Frank Agoglia survived a horrific World War II D-Day plane crash that killed many of his Army brothers. He then spent the next month braving mortar fire and flying shrapnel. And when he returned home, Agoglia served 33 years with the NYPD, retiring as a detective in 1980.
But when Agoglia, 95, broke his hip last August in a fall at a supermarket, he started to doubt how he would get in and out of his steeply sloped Deer Park home. And seemingly basic tasks, such as getting in and out of the shower, started to feel daunting.
That's where the Make It Count Foundation, a West Islip nonprofit that supports veterans and their families, stepped in.
The group, which was connected to Agoglia’s family through the Suffolk County Veterans Services Agency, retrofitted the home free of charge, expanding the entrance to the bathroom and gutting the interior to make it accessible. Foundation volunteers also installed a garage door opener for easier access into the Andover Drive home.
"It's amazing," Agoglia said Monday as camera crews hurried in and out of his split-level ranch home for a news conference unveiling the construction. "I appreciate all the work that everyone has done."
The project was the 35th home on Long Island, primarily in Suffolk, retrofitted by the Make It Count Foundation. The group uses a combination of private funds and public grants, including proceeds from the Suffolk County Marathon, to make home repairs for veterans.
The renovations to Agoglia's home, which would typically run up to $20,000, began three weeks ago while he was in an inpatient rehabilitation center in West Islip recouping from surgery to repair his fractured hip, said Jon Reese, chief executive and founder of the foundation. The work was completed before Agoglia's return home on Oct. 1.
"We can never do enough as private citizens," Reese said. "This is just a way for all of us who didn't serve to serve. Anything we can do. The need is great, certainly in Suffolk County with such a high population of veterans."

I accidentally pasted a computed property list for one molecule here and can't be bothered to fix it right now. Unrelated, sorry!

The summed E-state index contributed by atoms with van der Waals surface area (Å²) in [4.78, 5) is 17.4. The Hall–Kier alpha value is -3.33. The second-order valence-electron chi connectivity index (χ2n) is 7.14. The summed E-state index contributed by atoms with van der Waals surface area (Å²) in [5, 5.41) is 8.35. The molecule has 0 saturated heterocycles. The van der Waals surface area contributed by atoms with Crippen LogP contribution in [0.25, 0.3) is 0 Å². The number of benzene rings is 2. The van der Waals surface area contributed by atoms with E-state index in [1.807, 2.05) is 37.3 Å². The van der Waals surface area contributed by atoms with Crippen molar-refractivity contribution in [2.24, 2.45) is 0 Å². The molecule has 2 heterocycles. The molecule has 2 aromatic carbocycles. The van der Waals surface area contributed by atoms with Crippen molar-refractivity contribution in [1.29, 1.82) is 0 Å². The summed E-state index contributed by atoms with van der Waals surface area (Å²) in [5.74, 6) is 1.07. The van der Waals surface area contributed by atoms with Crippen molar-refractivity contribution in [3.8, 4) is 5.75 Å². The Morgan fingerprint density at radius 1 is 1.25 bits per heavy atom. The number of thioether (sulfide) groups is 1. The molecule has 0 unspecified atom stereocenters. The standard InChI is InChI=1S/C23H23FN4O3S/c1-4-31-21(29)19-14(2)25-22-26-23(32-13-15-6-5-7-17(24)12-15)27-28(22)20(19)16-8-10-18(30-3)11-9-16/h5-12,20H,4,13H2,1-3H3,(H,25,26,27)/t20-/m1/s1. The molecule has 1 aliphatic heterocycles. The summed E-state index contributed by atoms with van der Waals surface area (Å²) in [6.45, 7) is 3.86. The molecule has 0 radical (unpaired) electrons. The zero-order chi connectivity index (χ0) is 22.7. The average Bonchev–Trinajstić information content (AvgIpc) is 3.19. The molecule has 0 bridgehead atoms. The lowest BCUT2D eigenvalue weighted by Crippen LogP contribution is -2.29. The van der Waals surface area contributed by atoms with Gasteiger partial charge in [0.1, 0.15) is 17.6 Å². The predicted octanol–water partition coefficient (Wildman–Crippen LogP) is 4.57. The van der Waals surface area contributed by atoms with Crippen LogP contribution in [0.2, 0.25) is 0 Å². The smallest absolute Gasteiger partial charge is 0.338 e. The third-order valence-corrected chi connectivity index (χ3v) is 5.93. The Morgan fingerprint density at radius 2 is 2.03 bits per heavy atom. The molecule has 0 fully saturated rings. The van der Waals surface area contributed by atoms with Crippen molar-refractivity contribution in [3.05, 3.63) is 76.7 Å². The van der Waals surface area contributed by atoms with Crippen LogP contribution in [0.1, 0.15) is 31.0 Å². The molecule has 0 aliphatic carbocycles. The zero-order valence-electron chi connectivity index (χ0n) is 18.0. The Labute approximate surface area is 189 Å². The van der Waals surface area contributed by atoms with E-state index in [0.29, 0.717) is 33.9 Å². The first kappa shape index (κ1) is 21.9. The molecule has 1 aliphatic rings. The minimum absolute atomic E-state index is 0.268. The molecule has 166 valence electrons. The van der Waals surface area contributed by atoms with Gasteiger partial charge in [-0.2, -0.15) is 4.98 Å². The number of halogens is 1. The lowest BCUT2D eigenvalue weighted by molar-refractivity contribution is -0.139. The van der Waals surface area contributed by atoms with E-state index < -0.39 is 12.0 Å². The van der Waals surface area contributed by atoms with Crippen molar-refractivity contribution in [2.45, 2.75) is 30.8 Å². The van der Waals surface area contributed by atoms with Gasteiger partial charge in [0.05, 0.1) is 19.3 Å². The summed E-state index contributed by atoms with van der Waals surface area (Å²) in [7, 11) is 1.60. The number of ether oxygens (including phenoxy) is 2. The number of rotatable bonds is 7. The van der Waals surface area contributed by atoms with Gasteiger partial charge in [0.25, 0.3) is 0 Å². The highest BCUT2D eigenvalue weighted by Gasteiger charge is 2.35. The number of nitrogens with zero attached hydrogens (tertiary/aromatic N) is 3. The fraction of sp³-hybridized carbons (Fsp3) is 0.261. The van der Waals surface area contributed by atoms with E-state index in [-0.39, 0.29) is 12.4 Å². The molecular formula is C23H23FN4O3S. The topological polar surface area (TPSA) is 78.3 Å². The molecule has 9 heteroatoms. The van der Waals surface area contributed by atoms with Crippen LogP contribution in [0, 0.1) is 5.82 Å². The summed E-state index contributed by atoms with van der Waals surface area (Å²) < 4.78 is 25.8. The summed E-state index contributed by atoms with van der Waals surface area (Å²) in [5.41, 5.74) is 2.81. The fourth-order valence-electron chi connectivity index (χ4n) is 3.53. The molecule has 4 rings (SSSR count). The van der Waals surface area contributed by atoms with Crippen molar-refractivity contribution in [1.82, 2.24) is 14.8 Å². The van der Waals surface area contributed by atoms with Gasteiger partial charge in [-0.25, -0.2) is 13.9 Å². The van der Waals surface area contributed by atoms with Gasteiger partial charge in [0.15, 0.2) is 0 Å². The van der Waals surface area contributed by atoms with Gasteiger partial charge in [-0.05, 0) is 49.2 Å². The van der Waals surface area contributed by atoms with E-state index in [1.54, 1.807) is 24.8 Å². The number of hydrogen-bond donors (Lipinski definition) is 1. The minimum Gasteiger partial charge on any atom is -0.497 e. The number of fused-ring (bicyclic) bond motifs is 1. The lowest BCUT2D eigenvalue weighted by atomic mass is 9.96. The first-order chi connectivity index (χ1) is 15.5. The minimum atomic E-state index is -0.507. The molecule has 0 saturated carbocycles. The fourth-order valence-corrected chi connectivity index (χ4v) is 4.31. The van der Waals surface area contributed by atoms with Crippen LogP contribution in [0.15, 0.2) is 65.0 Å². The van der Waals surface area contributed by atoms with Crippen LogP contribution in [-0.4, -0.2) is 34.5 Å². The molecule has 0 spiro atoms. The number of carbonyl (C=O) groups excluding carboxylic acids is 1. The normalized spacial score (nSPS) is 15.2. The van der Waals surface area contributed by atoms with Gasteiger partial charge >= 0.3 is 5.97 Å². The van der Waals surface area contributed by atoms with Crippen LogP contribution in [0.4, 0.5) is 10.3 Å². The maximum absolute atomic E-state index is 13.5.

Susan Pombano said the fall was a big blow for her father, a fiercely independent man who travels on his own by bus to doctor appointments.
"For a man who landed in Normandy and fought on and has lived a very independent life, this has been a big setback," she said, adding that chair lifts for navigating stairs in the house will be installed by the Department of Veterans Affairs in the coming days.
Agoglia, along with his five brothers, served in World War II. All returned home to Brooklyn safely.
Frank Agoglia was assigned to the 325th Glider Infantry Regiment, attached to the 82nd Airborne Division that was part of the D-Day invasion of Normandy's beaches on June 6, 1944.
During the invasion's early moments, Agoglia's wooden Airspeed Horsa glider, carrying 26 troops, clipped an embankment and split in two as it tried to land near the French town of Sainte-Mère-Église behind enemy lines.
The crash killed several of Agoglia's fellow troops. Those who survived continued fighting for a month before they were evacuated and sent to a mission in Holland, assigned to secure a bridge that would eventually allow quick entry into Germany.
In total, 160,000 allied troops, facing withering German gunfire, stormed Normandy's beaches during the D-Day assault. In all, over 4,000 were killed by day's end but the all-out assault on 50 miles of heavily fortified French coastline began the liberation of German-occupied Western Europe.
Suffolk County Steve Bellone called Agoglia an "American hero" who bravely served the country, putting his life on the line to protect American freedom and democracy.
"It's because of individuals like Frank that we have the country we have today and that the world is as safe as it is today," Bellone said. "And the reason there is as much freedom as there is today is because of American veterans like Frank Agoglia."
The home repairs, Agoglia said, are a game-changer that will allow him to become more mobile and spend additional time with his four children, 17 grandchildren and nine great grandchildren.
"This has changed everything for me," he said.